Dover was memorable for three other things, though I’m sure it has more to offer.

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Scottish Highlands

Leaving Skye in 1996 we did a typically Australian thing to do: we drove to Aberdeen in a day! The locals all thought we were mad.

But before we go to Aberdeen we have to visit Plockton, the ancestral home of my husband’s family. My husband’s grandfather left home at the age of 14 to go to sea, and ended up in South Australia. Plockton was, historically, a fishing village. These days, apparently, there are few of the original descendants, but rather it has become popular with “incomers” such as artists and writers. We had afternoon tea with a local historian who turned out to be wintering in Plockton from his usual residence in Stornoway on the Isle of Lewis. Even the historian wasn’t local!

It is no wonder Plockton has become popular with artists; it is such a gorgeous place. Whitewashed cottages spread along the shore of Loch Carron with views out to the mountains of the Applecross Peninsula give it a charm you wouldn’t normally associate with a remote fishing village. In winter, the snow-capped mountains just add another dimension to the beauty. A walk up the hill overlooking the village allows a magnificent view of the village, loch and mountains. Truly breathtaking.

Autosave-File vom d-lab2/3 der AgfaPhoto GmbH

View from the hill above Plockton

4-24 Plockton, Loch Carron, view to Duncraig Castle

View across Loch Carron towards Duncraig Castle, Plockton, Scotland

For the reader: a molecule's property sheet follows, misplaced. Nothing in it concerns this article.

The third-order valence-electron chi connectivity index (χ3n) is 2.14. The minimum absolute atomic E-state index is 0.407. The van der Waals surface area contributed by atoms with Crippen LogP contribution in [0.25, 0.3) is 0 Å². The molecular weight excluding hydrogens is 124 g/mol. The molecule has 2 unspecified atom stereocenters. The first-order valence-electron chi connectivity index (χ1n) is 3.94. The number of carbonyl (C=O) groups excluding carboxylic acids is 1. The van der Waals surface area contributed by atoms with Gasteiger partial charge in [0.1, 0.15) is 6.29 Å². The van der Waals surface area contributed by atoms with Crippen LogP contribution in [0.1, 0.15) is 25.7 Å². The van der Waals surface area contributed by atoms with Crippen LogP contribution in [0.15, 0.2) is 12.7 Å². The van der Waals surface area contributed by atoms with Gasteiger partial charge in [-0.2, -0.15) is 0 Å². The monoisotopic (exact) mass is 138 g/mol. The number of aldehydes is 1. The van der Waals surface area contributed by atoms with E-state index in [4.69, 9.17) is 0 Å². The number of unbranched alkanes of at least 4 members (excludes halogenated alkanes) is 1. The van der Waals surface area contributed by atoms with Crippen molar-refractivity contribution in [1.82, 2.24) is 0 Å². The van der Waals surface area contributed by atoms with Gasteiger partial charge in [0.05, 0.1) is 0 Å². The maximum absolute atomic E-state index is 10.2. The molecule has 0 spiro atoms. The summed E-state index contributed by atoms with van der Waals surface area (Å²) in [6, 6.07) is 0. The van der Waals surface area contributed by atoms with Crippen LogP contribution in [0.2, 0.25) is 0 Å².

I have just discovered that you can go sea kayaking at Plockton – time for another trip!

“All age groups will be amazed at the breathtaking panoramic views of the Isle of Skye, Applecross and Torridon mountains and the adventure of reaching coral beaches only accessible by boat. Paddling over the clear waters around Plockton will enable young and old to appreciate the marine life below.”

For those of you who enjoyed the television series Hamish Macbeth, starring Robert Carlyle, you may be interested to know that the village of Loch Dubh in the series was actually Plockton. On one of our visits the side of the pub still had the sign ‘Loch Dubh’ painted on its wall.

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Isles of Skye, Lewis and Harris

A far croonin’ is pullin’ me away
As take I wi’ my cromack to the road.
The far Coolins are puttin’ love on me
As step I wi’ the sunlight for my load.”

Road to the Isles, Songs of the Hebrides 1917

“Speed, bonnie boat, like a bird on the wing,
Onward! the sailors cry;
Carry the lad that’s born to be King
Over the sea to Skye”

  Skye Boat Song, Songs of the North 1884

Traditionally the road to Skye has been a romantic one, but these days there is a large, modern bridge which opened in 1995 to take you quickly from the mainland. If you prefer something more romantic, scenic and adventurous there is another way. Head across to Fort William and then onto Mallaig where you can catch a car ferry to Armadale on Skye. The drive from Fort William is very pretty and the ferry trip is much more charismatic than the bridge. Just watching the crew manoeuvre the boat into the dock to allow the vehicles access is fascinating.

Autosave-File vom d-lab2/3 der AgfaPhoto GmbH

The road from Fort William.

2-24 Kylerhea ferry - very unusual, very imaginative

The Skye ferry.